The cost of VR has decreased rapidly over the span of a few years, and we're betting you've seen a VR world at least once, perhaps at a convention or via a techy friend. Well, businesses are already using it to train their staff in certain sectors while others are investing in it. So with this new reality emerging along with a rise home working and fast-paced society, is virtual reality becoming our new reality?
Who's using it and why?
Right now for many industries, there's a need to train employees safely and efficiently, with home-working being prominent and the size of businesses fluctuating, VR suits this period in time very well. Moreover, companies that most of us already use are investing in VR, such as Facebook, with their VR headset brand Oculus being among the most popular brands on the market. So with that being said, which businesses have already adopted this type of learning and what are they training their learners on?
Walmart has trained over a million people with VR. Their most popular module “The Pickup Tower,” simulates a kiosk that lets customer pick up orders. Trainees receive instructions on how to operate the virtual machine and receive immediate feedback when mistakes are made. Walmart report that their previous training (in person) took an entire day, but with VR it's a mere 15 minutes with no drop in efficiency.
Verizon has built a module to train call-centre employees on how to de-escalate conversations with angry customers. Learners get to practise speaking and listening as a conversation becomes increasingly tense. (Definitely better virtually) According to Verizon, VR increased the effectiveness and consistency of the training and reduced the time it took from 10 hours per person to just 30 minutes.
BP is using Virtual reality to train employees on start-up and emergency exit procedures at its oil refinery in Hull, UK. Similarly, UPS will begin training delivery drivers using virtual reality headsets by showing simulations of roads and hazards.
Is it useful for all training?
So many companies are using VR, but is it suitable for the kind of training you need? Viar360 thinks it's great for manual tasks, but currently a poor fit for honing soft skills as VR suits hands-on training as exhibited by Walmart, BP and UPS.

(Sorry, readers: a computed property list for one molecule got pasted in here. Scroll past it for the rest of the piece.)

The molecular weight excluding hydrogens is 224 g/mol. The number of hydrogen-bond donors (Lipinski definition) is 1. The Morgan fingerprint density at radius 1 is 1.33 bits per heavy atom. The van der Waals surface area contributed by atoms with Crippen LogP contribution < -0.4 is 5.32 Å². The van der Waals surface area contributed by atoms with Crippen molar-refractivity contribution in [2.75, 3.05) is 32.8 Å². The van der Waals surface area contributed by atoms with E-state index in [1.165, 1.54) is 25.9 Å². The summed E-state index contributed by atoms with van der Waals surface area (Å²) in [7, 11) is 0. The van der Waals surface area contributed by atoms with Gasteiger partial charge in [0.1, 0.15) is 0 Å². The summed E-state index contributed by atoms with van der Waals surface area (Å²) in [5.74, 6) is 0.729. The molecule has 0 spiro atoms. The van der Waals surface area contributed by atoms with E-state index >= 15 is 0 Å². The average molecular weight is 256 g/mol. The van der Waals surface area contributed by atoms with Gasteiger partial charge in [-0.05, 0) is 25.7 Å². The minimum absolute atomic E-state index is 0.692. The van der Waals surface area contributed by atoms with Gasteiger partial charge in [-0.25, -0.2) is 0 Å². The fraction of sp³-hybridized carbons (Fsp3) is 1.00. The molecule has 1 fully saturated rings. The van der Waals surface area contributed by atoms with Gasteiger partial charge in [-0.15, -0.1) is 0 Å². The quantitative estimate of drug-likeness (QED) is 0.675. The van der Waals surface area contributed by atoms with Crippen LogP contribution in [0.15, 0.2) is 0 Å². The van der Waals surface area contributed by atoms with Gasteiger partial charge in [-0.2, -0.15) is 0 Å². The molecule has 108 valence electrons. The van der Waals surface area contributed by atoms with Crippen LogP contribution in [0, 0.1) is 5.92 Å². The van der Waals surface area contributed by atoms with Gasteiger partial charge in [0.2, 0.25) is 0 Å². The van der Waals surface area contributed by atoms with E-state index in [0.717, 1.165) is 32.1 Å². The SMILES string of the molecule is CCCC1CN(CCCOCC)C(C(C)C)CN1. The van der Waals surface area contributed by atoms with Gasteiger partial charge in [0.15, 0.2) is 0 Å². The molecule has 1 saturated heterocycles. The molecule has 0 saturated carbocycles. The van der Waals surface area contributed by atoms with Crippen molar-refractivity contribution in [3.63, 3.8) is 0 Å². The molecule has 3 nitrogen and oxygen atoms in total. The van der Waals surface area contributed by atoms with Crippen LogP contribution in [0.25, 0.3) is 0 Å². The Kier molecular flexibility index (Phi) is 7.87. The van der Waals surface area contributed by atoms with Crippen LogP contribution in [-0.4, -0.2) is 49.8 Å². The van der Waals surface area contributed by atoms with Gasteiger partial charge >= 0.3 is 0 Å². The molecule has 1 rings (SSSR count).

But demand for soft-skills training has increased. For instance, improving customer service like Verizon, and boosting managerial skills. Not only that, but studies have shown the use of using VR for improving presentation skills (not just because it's less scary, but it's a lot cheaper to use VR than assemble a room full of real people!).
It's also important to remember that necessity is the mother of invention - and since home working, need for communication, need for onboarding, and need for quicker training are all in demand, VR can easily step up to fulfil these needs. In fact, companies like Uptale.io is already doing it.
The benefits of VR data
Unlike face to face learning or even current e-learning, VR comes with a host of analytics that can help both edTech and learners with their training. For example, VR can monitor physiological responses like eye movement, heart rate and fatigue - keeping learners feeling engaged and offering to stop training if they feel tired or ill.
Training platforms will also have the benefit of seeing which courses aren't resonating with learners and be able to refine them. So if your course on accounting is causing VR participants to lose focus, maybe chuck in a quiz, add more colour, or perhaps a meme or two.
At myskillcamp we offer many types of training, which you can pick from our marketplace, and build yourself! From eBooks, quizzes, videos, podcasts and much more. We're constantly looking to include more methods of learning and perhaps VR is next on our list... 🤔
If you're interested in the courses we offer, how to build your own, or even how your business could look like with an engaging training hub, book a free personalised demo today.